Arabian Poetry, by W. A. Clouston, , at sacred-texts.com
What bliss can wealth afford to me,
When life's last solemn hour I see?—
When Mavia's sympathising sighs
Will but augment my agonies?
Can hoarded gold dispel the gloom
That death must shed around his tomb?
Or cheer the ghost which hovers there,
And fills with shrieks the desert air?
What boots it, Mavia, in the grave,
Whether I loved to waste or save?
The hand that millions now can grasp
In death no more than mine shall clasp.
Were I ambitious to behold
Increasing stores of treasured gold,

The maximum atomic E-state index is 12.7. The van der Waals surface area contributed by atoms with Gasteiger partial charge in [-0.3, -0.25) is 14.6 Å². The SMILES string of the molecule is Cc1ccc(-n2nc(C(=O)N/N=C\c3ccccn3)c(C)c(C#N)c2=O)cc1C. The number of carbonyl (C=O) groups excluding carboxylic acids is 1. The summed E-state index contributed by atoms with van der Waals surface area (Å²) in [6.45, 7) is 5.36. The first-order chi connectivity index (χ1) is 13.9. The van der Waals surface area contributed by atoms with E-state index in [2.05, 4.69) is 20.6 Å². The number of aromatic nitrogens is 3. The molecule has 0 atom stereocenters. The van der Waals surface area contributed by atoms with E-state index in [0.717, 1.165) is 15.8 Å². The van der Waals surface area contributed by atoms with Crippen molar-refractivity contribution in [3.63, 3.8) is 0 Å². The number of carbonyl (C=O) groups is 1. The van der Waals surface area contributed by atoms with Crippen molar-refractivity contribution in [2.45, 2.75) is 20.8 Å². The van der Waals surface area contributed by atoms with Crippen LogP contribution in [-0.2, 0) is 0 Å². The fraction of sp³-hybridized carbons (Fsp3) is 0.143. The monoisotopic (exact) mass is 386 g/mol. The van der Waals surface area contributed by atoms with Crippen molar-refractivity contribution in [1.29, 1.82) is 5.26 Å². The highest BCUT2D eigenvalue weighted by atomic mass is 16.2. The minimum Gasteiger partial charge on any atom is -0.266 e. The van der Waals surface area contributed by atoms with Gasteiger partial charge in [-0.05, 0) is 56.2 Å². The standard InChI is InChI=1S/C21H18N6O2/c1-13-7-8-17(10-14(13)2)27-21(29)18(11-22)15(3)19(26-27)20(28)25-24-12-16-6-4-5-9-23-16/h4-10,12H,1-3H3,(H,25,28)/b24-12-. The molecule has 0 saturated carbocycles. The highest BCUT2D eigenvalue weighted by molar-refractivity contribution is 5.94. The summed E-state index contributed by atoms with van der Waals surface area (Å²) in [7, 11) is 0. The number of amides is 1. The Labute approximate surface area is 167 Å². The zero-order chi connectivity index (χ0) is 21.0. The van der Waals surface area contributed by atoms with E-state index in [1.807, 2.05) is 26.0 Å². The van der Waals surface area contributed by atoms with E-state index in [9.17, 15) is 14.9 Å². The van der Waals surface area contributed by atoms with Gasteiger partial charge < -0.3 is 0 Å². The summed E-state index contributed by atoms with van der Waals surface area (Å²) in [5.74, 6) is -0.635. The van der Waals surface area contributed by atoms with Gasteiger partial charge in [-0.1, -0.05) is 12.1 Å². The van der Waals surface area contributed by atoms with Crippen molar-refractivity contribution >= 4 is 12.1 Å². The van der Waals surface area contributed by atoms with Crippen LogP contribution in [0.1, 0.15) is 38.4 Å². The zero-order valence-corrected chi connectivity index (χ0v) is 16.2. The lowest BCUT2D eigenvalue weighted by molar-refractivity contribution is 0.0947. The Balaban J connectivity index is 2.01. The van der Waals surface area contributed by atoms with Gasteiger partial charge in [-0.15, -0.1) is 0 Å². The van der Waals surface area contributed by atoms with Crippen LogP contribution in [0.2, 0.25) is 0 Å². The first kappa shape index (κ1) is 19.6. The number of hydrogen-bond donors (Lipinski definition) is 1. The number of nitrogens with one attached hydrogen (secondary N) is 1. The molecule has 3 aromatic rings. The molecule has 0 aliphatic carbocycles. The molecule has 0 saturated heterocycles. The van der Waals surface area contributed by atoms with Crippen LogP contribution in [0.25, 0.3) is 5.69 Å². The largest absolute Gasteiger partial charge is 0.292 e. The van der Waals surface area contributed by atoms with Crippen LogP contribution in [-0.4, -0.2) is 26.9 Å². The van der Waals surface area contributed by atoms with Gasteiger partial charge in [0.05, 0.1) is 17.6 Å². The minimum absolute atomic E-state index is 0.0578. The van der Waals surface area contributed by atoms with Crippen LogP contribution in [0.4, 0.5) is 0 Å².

Each tribe that roves the desert knows
I might be wealthy, if I chose.
With brow unaltered I can see
The hour of wealth or poverty:
I've drunk from both the cups of Fate,
Nor this could sink, nor that elate.
With fortune blest, I ne’er was found
To look with scorn on those around;
Nor for the loss of paltry ore,
Shall Hatem seem to Hatem poor.